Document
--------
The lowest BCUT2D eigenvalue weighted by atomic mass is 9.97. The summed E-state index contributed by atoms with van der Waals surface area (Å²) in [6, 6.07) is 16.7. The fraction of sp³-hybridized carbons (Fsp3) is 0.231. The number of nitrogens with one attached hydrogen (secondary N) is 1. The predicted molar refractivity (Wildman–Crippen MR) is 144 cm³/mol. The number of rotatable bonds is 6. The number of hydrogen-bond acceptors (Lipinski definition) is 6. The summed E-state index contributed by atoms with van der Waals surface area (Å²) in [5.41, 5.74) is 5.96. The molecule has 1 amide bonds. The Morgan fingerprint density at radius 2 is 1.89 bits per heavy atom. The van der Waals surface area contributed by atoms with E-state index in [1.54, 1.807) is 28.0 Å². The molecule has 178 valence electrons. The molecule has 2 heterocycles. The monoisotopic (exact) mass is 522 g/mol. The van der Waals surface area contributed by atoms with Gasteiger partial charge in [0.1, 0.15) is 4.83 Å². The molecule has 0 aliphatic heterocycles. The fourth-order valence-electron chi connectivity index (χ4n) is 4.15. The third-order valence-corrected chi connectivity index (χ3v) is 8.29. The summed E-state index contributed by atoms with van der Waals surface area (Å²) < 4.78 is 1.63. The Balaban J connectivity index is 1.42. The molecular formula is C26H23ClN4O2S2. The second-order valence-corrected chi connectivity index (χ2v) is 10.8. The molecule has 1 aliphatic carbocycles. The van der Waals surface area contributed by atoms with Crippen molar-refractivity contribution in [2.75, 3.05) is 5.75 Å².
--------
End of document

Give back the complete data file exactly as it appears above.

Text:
The lowest BCUT2D eigenvalue weighted by atomic mass is 9.97. The summed E-state index contributed by atoms with van der Waals surface area (Å²) in [6, 6.07) is 16.7. The fraction of sp³-hybridized carbons (Fsp3) is 0.231. The number of nitrogens with one attached hydrogen (secondary N) is 1. The predicted molar refractivity (Wildman–Crippen MR) is 144 cm³/mol. The number of rotatable bonds is 6. The number of hydrogen-bond acceptors (Lipinski definition) is 6. The summed E-state index contributed by atoms with van der Waals surface area (Å²) in [5.41, 5.74) is 5.96. The molecule has 1 amide bonds. The Morgan fingerprint density at radius 2 is 1.89 bits per heavy atom. The van der Waals surface area contributed by atoms with E-state index in [1.54, 1.807) is 28.0 Å². The molecule has 178 valence electrons. The molecule has 2 heterocycles. The monoisotopic (exact) mass is 522 g/mol. The van der Waals surface area contributed by atoms with Gasteiger partial charge in [0.1, 0.15) is 4.83 Å². The molecule has 0 aliphatic heterocycles. The fourth-order valence-electron chi connectivity index (χ4n) is 4.15. The third-order valence-corrected chi connectivity index (χ3v) is 8.29. The summed E-state index contributed by atoms with van der Waals surface area (Å²) < 4.78 is 1.63. The Balaban J connectivity index is 1.42. The molecular formula is C26H23ClN4O2S2. The second-order valence-corrected chi connectivity index (χ2v) is 10.8. The molecule has 1 aliphatic carbocycles. The van der Waals surface area contributed by atoms with Crippen molar-refractivity contribution in [2.75, 3.05) is 5.75 Å².